We take it as a given that our car will start, and we will be heading to our destination in no time. However, it may come without warning – the car starts and then dies within moments.
There are several causes, and we will cover the most common causes, how to diagnose them, how to fix them, and any other things you should know.
In almost all cases, the problem is due to insufficient combustion because of an inappropriate fuel/air mixture needed for the engine to work properly.
The most common causes are due to a problem with the mass airflow sensor, a vacuum leak, the fuel pump relay, ignition coil, crank and camshaft sensor, clogged fuel filter, and idle control valve.
Below, we will cover each of the potential culprits so you can make an accurate diagnosis and fix the problem as soon as possible.
Let’s find out how to make your engine great again.
Table of ContentsShow
Mass Airflow Sensor
The mass airflow sensor (MAF) is important for making your car run smoothly. As the name suggests, the MAF senses the airflow, which then sends the information to the engine control unit.
This information is important as the ECU then adjusts the fuel that should be injected into the internal combustion chamber.
A faulty mass airflow sensor may give inaccurate readings, leading the engine to run too rich – too much fuel – or run too lean – with too little fuel.
Both these scenarios can cause your car to stall, even after the engine initially started.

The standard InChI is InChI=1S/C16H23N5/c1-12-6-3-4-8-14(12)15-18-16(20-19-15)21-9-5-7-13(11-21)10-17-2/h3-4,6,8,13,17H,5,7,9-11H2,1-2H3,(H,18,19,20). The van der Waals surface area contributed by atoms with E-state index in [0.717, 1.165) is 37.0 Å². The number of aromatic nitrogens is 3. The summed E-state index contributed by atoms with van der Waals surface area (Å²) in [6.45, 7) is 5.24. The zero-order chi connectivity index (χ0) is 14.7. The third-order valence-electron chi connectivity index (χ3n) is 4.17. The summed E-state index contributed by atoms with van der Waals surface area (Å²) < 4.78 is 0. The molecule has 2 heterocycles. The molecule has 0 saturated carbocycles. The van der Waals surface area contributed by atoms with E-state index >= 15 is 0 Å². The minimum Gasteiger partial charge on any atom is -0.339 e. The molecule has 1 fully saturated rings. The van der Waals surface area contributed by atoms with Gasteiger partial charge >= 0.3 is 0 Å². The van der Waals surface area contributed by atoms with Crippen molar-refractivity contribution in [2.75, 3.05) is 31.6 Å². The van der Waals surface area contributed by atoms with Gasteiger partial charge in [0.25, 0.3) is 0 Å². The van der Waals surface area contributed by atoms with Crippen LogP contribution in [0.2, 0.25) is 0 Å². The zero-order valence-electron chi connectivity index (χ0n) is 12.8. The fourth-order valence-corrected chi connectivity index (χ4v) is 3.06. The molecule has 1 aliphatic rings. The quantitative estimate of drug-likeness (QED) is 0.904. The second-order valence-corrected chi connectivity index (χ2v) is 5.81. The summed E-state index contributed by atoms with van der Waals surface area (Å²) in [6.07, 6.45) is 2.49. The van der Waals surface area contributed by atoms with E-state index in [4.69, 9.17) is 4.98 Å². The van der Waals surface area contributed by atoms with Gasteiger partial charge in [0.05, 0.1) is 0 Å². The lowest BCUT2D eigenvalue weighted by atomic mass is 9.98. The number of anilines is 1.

A bad mass airflow sensor does not only make your car die right after starting, but it can cause a plethora of problems.
For example, it may make the engine run roughly on idle or when accelerating. The fuel economy will be worse than usual, and a check engine light may illuminate.
The best way to test a mass airflow sensor is to use a scan tool and read the values of the MAF. Ideally, an error code will be present indicating the issue.
Sometimes all that must be done is to clean the sensor, which is fairly simple. On the other hand, the sensor may need to be replaced.
Properly maintaining your car and changing the air filter regularly will prevent dirt and debris from contaminating the mass airflow sensor.
Similar to a problem with the MAF, a vacuum leak can cause the engine to stall due to a too-lean mixture in the combustion chamber.
A vacuum leak is simply a crack that lets more air into the internal combustion chamber, for example, through the intake manifold gasket.
By taking a propane torch or spraying carb cleaner on hoses and gaskets, the engine will react as the sprayed substance will ignite.
Please note that there is a fire hazard, and you should only do this if you are comfortable and know what you are doing.
In most cases, the vacuum leak will not be very severe, and a hose replacement is a relatively cheap fix.
Fuel Pump Relay
The fuel pump relay enables the fuel pump to power up and delivers the necessary fuel to the combustion chamber to start the car.
A faulty fuel pump relay is a probable cause for why your car starts and then dies. The fuel pump relay may enable the fuel pump to receive voltage only to give up on it seconds later.
This means that no fuel will be sent to the combustion chamber, no combustion will take place, and the engine will simply stall.
A completely broken fuel pump relay may be one of the reasons why your car cranks but won’t start.
There is a great guide here on how to test the fuel pump relay if you suspect this is the problem.